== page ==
Originally Told: June 16 2017
We are big weekend warriors. Friends often comment that “we’re never in Boston.” We love to travel, and love to take weekend trips to escape the city. Sometimes we like to even pretend we live elsewhere and are escaping a different city. Enter the Catskills and the Hudson Valley.
Approximately 2.5 hours from Brooklyn, the Catskills and Hudson Valley are the mountain escape of New Yorkers. It’s what Vermont and the Berkshires (MA) are to Boston-ites. However, getting there from Boston only tacks on an hour to the trip enjoyed by New Yorkers, so we have adopted it as our own. It’s a place I would travel to regardless of the great beer and cider in the area. In any season it’s a beautiful mountain retreat from the concrete and grime of the city. Everything feels local. Every store, hotel, farm, restaurant or brewery you visit is run by a small business owner. It’s easy to instantly feel immersed in the community.
As frequent visitors to the Catskills and Hudson Valley (this is our 5th trip), Maybeth and I have wanted to stay at Scribner’s Catskill Lodge since its opening in the fall of 2016. Our chosen weekend is a special occasion, our anniversary, so we book the trip and start planning. Since we’ve been to the area many times, our itinerary a mix of past favorites, and a list of new destinations.
For me, my wish list includes a place we have yet to visit on one of these weekend getaways: Suarez Family Brewery.
I pick up Maybeth at work, and we make the long 0.30 mile trek from her office to the highway. After an excruciating 20 minutes, we head west towards New York. We hit more traffic getting out of the city, but eventually the road opens up and we’re on our way.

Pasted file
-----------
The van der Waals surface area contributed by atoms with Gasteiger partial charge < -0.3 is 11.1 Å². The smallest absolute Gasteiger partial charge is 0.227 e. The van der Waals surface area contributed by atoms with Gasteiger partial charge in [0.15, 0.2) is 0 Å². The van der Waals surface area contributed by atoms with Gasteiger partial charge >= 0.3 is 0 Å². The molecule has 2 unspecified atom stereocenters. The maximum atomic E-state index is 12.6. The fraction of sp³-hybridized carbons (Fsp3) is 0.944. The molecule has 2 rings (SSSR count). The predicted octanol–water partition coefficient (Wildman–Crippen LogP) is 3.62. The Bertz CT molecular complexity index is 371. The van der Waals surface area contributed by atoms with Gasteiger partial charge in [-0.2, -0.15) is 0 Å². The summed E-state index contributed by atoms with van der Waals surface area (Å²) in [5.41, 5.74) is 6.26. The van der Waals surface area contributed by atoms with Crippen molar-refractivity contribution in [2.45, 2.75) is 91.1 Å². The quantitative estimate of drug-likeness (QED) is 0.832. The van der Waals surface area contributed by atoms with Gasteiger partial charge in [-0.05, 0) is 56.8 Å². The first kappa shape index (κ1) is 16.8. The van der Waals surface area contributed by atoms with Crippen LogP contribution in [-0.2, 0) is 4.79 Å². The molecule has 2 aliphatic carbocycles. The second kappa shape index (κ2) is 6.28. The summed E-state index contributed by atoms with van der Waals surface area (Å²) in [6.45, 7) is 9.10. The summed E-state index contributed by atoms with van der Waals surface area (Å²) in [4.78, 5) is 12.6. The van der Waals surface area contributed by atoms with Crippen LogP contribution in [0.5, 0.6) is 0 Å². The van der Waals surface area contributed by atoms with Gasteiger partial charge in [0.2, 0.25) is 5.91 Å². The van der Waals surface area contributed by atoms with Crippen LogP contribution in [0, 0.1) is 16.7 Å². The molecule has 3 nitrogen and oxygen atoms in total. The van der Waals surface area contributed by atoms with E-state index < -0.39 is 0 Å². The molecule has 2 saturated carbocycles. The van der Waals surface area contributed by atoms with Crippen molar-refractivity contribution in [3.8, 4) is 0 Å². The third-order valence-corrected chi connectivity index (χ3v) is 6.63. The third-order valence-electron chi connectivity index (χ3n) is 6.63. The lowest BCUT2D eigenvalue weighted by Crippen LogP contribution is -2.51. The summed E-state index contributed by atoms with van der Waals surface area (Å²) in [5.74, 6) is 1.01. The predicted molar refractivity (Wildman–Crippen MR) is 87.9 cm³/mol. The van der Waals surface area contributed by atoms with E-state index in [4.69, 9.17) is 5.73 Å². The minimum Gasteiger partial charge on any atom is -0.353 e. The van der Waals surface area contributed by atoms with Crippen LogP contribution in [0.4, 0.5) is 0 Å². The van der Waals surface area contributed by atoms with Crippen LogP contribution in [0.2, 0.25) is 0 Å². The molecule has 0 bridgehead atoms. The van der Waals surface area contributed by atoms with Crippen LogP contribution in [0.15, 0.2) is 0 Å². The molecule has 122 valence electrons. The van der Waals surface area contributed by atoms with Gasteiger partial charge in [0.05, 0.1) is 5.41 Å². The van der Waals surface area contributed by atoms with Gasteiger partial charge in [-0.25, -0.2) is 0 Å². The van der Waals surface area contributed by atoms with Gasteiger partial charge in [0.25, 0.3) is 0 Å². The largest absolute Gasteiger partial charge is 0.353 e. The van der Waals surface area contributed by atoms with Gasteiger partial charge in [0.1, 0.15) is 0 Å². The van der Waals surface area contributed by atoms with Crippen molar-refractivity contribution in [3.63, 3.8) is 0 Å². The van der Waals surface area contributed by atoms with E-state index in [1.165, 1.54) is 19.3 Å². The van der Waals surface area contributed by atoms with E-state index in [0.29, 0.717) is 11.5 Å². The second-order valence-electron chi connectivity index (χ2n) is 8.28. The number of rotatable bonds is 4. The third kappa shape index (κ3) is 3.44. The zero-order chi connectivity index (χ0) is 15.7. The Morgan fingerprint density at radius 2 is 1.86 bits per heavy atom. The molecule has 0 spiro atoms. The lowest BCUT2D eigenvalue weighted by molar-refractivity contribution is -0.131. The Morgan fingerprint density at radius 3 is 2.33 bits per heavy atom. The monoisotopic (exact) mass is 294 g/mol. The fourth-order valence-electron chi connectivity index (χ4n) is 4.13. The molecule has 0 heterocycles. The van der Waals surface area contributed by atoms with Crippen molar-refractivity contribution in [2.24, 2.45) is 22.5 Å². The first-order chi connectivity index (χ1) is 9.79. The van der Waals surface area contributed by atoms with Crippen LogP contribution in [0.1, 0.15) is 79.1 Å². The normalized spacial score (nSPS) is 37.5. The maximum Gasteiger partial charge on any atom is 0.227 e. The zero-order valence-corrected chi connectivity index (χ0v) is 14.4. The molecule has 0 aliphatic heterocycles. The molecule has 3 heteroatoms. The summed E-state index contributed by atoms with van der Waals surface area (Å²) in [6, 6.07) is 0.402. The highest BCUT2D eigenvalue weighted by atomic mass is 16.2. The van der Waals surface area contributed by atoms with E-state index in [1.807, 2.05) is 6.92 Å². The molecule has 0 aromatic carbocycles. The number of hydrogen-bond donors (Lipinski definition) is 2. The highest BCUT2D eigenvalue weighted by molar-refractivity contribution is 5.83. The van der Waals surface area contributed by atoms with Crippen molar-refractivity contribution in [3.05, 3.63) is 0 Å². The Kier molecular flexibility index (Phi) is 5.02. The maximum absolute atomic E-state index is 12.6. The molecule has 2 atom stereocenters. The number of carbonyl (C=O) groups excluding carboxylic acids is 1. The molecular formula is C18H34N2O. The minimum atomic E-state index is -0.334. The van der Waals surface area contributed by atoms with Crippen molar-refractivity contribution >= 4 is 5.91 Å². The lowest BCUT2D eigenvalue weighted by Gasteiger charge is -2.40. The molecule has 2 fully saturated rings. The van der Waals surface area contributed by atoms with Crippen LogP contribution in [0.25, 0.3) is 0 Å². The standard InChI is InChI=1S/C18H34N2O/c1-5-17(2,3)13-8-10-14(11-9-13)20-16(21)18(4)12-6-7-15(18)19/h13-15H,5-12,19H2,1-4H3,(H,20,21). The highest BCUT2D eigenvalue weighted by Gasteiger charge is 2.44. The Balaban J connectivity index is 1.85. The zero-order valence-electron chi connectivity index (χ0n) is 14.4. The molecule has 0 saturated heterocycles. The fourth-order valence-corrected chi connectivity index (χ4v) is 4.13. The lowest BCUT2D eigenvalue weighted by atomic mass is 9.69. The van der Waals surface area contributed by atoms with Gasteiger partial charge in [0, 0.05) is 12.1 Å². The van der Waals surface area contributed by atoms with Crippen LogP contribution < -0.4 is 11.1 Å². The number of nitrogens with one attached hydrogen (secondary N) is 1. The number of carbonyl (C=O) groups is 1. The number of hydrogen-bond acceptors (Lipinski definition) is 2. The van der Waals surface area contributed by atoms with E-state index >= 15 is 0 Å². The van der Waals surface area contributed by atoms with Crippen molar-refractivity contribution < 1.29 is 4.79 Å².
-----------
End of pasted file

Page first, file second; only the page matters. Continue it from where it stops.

“What is that feeling when you're driving away from people and they recede on the plain till you see their specks dispersing? - it's the too-huge world vaulting us, and it's good-bye. But we lean forward to the next crazy venture beneath the skies.”
- Jack Kerouac, On the Road
After a rainy drive, we pull up the driveway to Scribner’s Lodge.
The Lodge, which looks more like a lodge-barn combo, is perched on a hill, overlooking an array of trees and a track of ski slopes. As we enter, we walk down a brick pathway to the check in desk. In past uses, before being renovated by the current proprietors, this was where people used to unload cars. The ceilings are high, giving the feeling of a grand entranceway. Standing at the desk, we can see into the common area, a beautiful combination of a mountain lodge sitting area, game room, and library. At the other end is Prospect, Scribner’s onsite bar-restaurant. More on that later.